As leaders or as employees, how often are we advised to slow down and stop working so hard? Isn’t it always the opposite? We live in a work culture that encourages long hours, a fast pace and extreme productivity. This is especially driven by society’s insistence on speed and immediacy.
I recently ordered breakfast at the McDonald’s drive-through. This admission is an ironic tie to the point of this article.
As I paid for my order, I saw a sign that promised a free meal if my order wasn’t delivered in 60 seconds from the time of payment. I was then handed a minute glass and proceeded to the next window where I was handed my latte and breakfast sandwich. I always order my latte with nonfat milk to make me feel better about the sausage and egg sandwich.
I thought about the potential negative effects of this marketing tactic. For instance, I worried about the quality of my food with so much emphasis on speed. I wondered about the pressure on the employees to deliver such speed throughout their shift. And I didn’t necessarily like handling the minute glass that was being recycled from customer to employee to customer throughout the morning, especially right before handling my delicious sandwich.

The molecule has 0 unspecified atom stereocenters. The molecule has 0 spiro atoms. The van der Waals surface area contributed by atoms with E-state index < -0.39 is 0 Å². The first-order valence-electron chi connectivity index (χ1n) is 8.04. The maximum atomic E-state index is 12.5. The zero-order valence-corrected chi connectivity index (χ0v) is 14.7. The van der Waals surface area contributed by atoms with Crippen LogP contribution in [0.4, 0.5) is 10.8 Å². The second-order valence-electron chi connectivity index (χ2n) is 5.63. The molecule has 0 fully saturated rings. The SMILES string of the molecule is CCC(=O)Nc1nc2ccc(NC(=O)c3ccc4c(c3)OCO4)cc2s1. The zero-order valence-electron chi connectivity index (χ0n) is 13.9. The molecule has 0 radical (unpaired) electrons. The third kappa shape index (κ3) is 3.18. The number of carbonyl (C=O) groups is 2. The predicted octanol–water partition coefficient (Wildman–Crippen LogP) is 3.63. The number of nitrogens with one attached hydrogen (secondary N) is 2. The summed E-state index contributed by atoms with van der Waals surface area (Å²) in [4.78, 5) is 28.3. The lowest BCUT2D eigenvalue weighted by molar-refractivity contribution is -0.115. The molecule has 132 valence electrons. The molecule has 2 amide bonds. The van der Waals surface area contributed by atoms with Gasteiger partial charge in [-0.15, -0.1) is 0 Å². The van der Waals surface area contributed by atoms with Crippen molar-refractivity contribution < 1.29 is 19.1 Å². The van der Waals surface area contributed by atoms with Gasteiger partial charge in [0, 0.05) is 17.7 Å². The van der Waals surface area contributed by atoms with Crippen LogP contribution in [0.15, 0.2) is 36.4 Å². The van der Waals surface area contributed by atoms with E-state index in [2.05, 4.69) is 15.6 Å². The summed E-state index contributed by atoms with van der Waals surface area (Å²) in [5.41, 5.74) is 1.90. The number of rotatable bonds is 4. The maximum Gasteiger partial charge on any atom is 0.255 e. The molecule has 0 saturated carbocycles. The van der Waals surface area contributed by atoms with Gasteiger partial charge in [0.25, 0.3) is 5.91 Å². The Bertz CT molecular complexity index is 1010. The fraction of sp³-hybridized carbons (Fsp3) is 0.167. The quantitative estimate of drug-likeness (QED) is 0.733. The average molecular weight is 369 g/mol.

But we live in this society that is obsessed with speed and the hard work it takes to deliver fast, convenient results in whatever we do.
I recently read an article written by a consultant and executive coach named, Rebecca Zucker, published in the Harvard Business Review and titled, “Are you Pushing Yourself Too Hard at Work?”
Her premise was that for the 10% of Americans who consider themselves workaholics, there are certain danger signs that they may be pushing themselves too hard. Here are the warning signs:
First, you may not be taking time off. Some surveys show that only 23% of Americans take their full vacation time allotted. And many workers regularly work on weekends and during evening time. She points out that taking time on weekends and evenings and even short vacations is important for high performers to restore energy and counter the drain of being “always on.”